"The Cape Fear Shiner is a yellowish minnow with black stripes, pointed fins and a hard-luck past.”
So writes Taft Wireback for the News-Record of Greensboro, North Carolina. He goes on to tell how bringing down a dam helped bring back two "relict populations" of this small fish.
It’s a wonderful lede, and an inspiring story, especially for those of us hoping to bring back the signature piscine species of Southern California, the steelback, which is widely believed to be able to rebound, if only given the opportunity.
You can think of the tiny yellow-and-black minnow as a sort of
miner’s canary that swims, a bellwether for the health and restored
vigor of the water that surrounds it.
The tiny minnow was unknown
to science until 1971, when it was identified in a very limited range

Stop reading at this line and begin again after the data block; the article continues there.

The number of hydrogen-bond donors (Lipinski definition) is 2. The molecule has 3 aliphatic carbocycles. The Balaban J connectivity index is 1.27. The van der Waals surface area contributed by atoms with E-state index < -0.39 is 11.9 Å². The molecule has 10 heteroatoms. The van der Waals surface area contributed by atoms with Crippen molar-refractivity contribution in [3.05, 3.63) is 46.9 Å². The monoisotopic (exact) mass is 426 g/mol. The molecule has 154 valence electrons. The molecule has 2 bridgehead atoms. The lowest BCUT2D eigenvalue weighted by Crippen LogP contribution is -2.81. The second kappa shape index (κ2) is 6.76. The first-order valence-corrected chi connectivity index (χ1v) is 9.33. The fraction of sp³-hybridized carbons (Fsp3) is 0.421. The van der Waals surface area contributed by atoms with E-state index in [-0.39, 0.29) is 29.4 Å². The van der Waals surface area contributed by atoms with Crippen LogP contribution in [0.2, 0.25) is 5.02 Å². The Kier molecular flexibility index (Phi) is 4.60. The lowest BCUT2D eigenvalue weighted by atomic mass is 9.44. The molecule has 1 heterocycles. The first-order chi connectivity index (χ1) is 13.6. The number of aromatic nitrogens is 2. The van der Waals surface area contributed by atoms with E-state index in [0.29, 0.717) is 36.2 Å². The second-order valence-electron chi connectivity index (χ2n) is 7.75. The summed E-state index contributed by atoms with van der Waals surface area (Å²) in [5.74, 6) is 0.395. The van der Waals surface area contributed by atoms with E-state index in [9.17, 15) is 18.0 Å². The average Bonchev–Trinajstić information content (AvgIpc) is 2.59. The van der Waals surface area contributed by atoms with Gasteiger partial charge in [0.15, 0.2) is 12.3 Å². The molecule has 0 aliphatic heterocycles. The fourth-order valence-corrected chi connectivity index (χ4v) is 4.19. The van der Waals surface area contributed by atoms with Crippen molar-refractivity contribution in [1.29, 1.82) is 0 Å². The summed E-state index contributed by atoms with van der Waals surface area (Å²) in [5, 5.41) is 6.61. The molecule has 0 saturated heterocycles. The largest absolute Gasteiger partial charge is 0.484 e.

that included small reaches of the Haw and Deep rivers in just five
counties — Randolph, Chatham, Lee, Moore and Harnett.
By September 1987, it already had been placed on the federal Endangered Species List because of its dwindling habitat.
The minnows need water of decent quality riffling in shallow depths over gravel, stone and boulder bottoms.
dam that was demolished was a small, hydroelectric operation built in
1921 and shut down in June 2004. But the site, near the line between
Chatham and Lee counties, had hosted a series of dams stretching back
into the 19th century.
So biologists couldn’t be sure how long
two separate colonies of Cape Fear Shiner had been separated by one dam
or another and its 10-mile stretch of backed-up water, too deep and
slow for the minnow’s liking.
Meanwhile, on either side of the
dam, the isolated populations of Cape Fear Shiner were dwindling.
Removing the dam produced results aimed at fixing that problem faster
than anyone had been willing to hope, [Adam] Riggsbee, [environmental scientist] said.
provide the habitat, the theory is that you should get the species back
in place," he said. "That’s exactly what has happened here in less than
two years. The river responded very quickly and so did this key